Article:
Rwanda: A New Imaginary
California State University, Dominguez Hills
Created: June 5, 2001
Latest update: July 12, 2001
We wish to inform you that tomorrow
we will be killed with our families
by Philip Gourevitch
Review and Teaching Essay by Jeanne Curran and Susan R. Takata Copyright: Jeanne Curran and Susan R. Takata, June 2001. Fair use "encouraged."
This essay is based on Philip Gourevitch's We wish to inform you that tomorrow we will be killed with our families. Picador USA, Farrar, Straus and Giroux, N.Y. 1998. ISBN: 0-312-24335-9 $15.00 at Vroman's in Pasadena. Gourevitch brings up all the questions we've discussed on the process of violentization, on the meaning of such violence, on our fascination with it, on our moral obligation to understand it. "I presume that you are reading this because you desire a closer look, and that you, too, are properly disturbed by your curiosity. Perhaps, in examining this extermity with me, you hope for some understainding, some insight, some flicker of self-knowledge---a moral, or a loesson or a clue about how to behave in this world: some such information. I don't discount the possibility, but when it comes to genocide, you already know right from wrong. The best reason I have come up with for looking closely into Rwanda's stories is that ignoring them makes me even more uncomfortable about existence and my place in it. . . ." (At p. 19.)
Gourevitch tells in beginning about his encounter with a man who announces himself to be a pygmy. The pygmy expounds his principle of homo sapiens: "all humanity is one," in the author's words. The pygmy insists that he must marry a white woman, but cannot discover where to find one. Gourevitch starts with the story of the pygmy and then goes on into the stories from Rwanda. He tells us that he tells this story of the pygmy "because this is a book about how people imagine themselves and one another --- abook about how we imagine our world." "I wanted to know how Rwandans understood what had happend in their country, and how they were getting on in the aftermath. The word 'genocide' and the images of the nameless and numberless dead left too much to the imagination."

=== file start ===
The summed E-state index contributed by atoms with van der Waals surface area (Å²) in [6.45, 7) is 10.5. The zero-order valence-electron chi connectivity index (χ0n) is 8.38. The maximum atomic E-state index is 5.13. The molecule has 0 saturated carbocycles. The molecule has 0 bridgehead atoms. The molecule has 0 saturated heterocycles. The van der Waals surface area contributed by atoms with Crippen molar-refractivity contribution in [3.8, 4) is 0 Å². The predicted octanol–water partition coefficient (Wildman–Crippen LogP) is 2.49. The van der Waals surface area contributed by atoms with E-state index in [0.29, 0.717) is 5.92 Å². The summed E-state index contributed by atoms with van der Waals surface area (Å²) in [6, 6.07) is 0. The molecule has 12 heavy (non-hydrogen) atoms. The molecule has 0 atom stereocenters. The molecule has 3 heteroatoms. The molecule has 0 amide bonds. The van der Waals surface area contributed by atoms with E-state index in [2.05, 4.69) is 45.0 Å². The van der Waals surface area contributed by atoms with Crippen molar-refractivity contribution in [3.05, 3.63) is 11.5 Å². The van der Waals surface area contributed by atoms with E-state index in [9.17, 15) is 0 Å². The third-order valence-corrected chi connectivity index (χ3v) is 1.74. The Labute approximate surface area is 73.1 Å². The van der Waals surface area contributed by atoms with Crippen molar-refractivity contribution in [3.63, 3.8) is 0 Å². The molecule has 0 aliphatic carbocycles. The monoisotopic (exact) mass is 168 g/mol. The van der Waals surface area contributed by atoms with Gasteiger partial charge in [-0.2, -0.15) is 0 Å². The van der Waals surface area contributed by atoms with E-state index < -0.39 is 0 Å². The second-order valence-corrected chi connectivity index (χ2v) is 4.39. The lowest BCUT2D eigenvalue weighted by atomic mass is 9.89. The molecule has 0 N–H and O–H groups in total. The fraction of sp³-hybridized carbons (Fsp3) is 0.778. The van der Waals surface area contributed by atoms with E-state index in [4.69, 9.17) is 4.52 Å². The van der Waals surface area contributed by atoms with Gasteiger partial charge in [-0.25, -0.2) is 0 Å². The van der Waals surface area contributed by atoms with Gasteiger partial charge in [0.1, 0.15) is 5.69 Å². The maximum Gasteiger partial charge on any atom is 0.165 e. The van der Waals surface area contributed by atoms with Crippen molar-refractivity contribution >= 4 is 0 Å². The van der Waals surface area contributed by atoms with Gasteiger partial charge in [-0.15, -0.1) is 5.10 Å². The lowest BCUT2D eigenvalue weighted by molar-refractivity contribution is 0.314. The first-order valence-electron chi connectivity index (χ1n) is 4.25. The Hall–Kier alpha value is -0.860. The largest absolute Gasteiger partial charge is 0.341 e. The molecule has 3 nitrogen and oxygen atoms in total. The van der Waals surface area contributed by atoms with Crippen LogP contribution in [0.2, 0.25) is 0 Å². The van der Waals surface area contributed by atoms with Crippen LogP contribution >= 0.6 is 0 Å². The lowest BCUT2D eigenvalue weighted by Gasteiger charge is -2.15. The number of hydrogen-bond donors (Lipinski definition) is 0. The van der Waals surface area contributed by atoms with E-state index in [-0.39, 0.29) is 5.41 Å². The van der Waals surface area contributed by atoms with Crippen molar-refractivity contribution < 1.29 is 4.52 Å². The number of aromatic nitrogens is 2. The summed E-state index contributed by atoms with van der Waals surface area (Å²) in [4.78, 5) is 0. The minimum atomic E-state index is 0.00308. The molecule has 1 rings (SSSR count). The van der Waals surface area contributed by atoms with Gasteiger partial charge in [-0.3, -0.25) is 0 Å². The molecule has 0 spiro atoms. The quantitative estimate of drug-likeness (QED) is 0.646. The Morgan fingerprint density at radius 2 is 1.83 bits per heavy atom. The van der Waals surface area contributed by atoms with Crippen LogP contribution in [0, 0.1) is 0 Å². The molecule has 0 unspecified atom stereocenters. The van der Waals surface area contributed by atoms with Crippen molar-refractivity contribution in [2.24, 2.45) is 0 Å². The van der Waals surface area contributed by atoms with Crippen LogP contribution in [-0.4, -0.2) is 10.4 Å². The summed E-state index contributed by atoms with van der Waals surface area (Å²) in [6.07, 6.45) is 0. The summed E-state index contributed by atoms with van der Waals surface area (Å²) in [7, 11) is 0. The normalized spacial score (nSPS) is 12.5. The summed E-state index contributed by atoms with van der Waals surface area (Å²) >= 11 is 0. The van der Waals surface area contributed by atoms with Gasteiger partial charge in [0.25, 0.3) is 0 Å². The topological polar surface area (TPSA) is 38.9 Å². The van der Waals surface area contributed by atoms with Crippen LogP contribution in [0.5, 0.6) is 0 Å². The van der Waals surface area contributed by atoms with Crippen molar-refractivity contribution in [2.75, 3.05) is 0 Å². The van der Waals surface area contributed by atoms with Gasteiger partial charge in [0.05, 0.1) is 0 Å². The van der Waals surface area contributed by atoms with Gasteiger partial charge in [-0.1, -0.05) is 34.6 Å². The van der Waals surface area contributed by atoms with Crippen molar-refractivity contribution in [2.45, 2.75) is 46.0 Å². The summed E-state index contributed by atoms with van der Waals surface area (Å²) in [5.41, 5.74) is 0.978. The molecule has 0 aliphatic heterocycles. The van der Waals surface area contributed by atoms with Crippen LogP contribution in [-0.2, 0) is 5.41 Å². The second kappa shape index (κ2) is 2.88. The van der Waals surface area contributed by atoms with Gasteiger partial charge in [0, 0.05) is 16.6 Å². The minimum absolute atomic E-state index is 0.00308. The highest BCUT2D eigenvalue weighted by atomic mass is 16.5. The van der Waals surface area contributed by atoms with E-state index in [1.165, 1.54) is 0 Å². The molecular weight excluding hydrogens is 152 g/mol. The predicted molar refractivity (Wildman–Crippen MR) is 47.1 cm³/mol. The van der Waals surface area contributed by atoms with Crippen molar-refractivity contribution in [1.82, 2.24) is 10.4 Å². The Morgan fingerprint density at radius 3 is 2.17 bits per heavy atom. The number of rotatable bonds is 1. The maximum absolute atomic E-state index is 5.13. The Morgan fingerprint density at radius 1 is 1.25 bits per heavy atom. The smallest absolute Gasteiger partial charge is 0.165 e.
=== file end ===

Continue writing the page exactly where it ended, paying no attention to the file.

Gourevitch tells us at p. 6:
"In Rwanda a year before I met the pygmy, the government had adopted a new policy, according to which everyone in the country's Hutu majority group was called upon to murder everyone in the Tutsi minority. The government, and an astounding number of its subjects, imagined that by exterminating the Tutsi people they could make the world a better place, and the mass killing had followed." Imagine the scene between the pygmy and Philip Gourevitch. Assuming no language problem to bar communication, what would you say to the pygmy who tells you he must marry a white wife? To help you think this through, look to TR Young's concept of chaos theory - the theory of complexity. Look to Jonathan Lear's conception of knowingness in his re-interpretation of Freud. Recall that Jonathan Lear says that many feelings are translated directly into action, with no rational foundation. Consider the tension of conflicting feelings. jeanne's thoughts
Gourevitch asked the pygmy why the color of his wife mattered. The pygmy simply repeated that he must not marry a Negro. Gourevitch thought the whole conversation was about the Hutus and the Tutsis, that the pygmy announced himself as a pygmy just to clarify that he was neither Hutu nor Tutsi. Gourevitch uses this conversation to emphasize that every substantive conversation in Rwanda stems from the genocide and its effect on people. Certainly the desire to marry a white wife could reflect a desire to remove oneself from that conflict.
What would I say to the pygmy, in the interest of transforming discourse? That's a tough question. I don't think a lecture would go over too well in that setting. (They were in a bar.) I...